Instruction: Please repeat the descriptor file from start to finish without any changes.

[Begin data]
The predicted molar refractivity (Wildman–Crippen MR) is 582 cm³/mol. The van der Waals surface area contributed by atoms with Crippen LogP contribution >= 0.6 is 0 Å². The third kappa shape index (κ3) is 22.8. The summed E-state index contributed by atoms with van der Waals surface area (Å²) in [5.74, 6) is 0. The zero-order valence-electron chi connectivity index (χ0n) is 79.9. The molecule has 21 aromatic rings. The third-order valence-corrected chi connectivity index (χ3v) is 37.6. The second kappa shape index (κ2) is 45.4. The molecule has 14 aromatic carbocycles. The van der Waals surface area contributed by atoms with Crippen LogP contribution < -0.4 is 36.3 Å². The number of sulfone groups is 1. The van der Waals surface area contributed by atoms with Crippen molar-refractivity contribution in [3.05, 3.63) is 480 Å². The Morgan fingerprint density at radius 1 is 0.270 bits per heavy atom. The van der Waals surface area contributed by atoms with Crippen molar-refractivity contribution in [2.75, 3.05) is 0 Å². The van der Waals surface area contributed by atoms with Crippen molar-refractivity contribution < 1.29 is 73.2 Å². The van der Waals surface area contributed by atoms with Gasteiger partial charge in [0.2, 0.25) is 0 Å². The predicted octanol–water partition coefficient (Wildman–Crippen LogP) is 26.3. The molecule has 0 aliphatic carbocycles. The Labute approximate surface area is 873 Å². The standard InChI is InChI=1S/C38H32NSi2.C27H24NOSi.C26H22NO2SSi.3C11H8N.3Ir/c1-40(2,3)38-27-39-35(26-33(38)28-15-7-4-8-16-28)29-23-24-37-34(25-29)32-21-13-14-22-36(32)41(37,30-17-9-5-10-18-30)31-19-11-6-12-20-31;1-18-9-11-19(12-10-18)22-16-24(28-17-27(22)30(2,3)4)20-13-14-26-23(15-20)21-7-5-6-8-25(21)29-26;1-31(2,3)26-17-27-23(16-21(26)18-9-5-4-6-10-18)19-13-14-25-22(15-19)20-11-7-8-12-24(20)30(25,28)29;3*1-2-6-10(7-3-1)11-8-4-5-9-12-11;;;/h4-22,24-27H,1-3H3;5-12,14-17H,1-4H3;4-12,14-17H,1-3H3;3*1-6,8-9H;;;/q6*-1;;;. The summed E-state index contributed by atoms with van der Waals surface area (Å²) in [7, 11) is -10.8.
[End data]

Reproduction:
The predicted molar refractivity (Wildman–Crippen MR) is 582 cm³/mol. The van der Waals surface area contributed by atoms with Crippen LogP contribution >= 0.6 is 0 Å². The third kappa shape index (κ3) is 22.8. The summed E-state index contributed by atoms with van der Waals surface area (Å²) in [5.74, 6) is 0. The zero-order valence-electron chi connectivity index (χ0n) is 79.9. The molecule has 21 aromatic rings. The third-order valence-corrected chi connectivity index (χ3v) is 37.6. The second kappa shape index (κ2) is 45.4. The molecule has 14 aromatic carbocycles. The van der Waals surface area contributed by atoms with Crippen LogP contribution < -0.4 is 36.3 Å². The number of sulfone groups is 1. The van der Waals surface area contributed by atoms with Crippen molar-refractivity contribution in [3.05, 3.63) is 480 Å². The Morgan fingerprint density at radius 1 is 0.270 bits per heavy atom. The van der Waals surface area contributed by atoms with Crippen molar-refractivity contribution in [2.75, 3.05) is 0 Å². The van der Waals surface area contributed by atoms with Crippen molar-refractivity contribution < 1.29 is 73.2 Å². The van der Waals surface area contributed by atoms with Gasteiger partial charge in [0.2, 0.25) is 0 Å². The predicted octanol–water partition coefficient (Wildman–Crippen LogP) is 26.3. The molecule has 0 aliphatic carbocycles. The Labute approximate surface area is 873 Å². The standard InChI is InChI=1S/C38H32NSi2.C27H24NOSi.C26H22NO2SSi.3C11H8N.3Ir/c1-40(2,3)38-27-39-35(26-33(38)28-15-7-4-8-16-28)29-23-24-37-34(25-29)32-21-13-14-22-36(32)41(37,30-17-9-5-10-18-30)31-19-11-6-12-20-31;1-18-9-11-19(12-10-18)22-16-24(28-17-27(22)30(2,3)4)20-13-14-26-23(15-20)21-7-5-6-8-25(21)29-26;1-31(2,3)26-17-27-23(16-21(26)18-9-5-4-6-10-18)19-13-14-25-22(15-19)20-11-7-8-12-24(20)30(25,28)29;3*1-2-6-10(7-3-1)11-8-4-5-9-12-11;;;/h4-22,24-27H,1-3H3;5-12,14-17H,1-4H3;4-12,14-17H,1-3H3;3*1-6,8-9H;;;/q6*-1;;;. The summed E-state index contributed by atoms with van der Waals surface area (Å²) in [7, 11) is -10.8.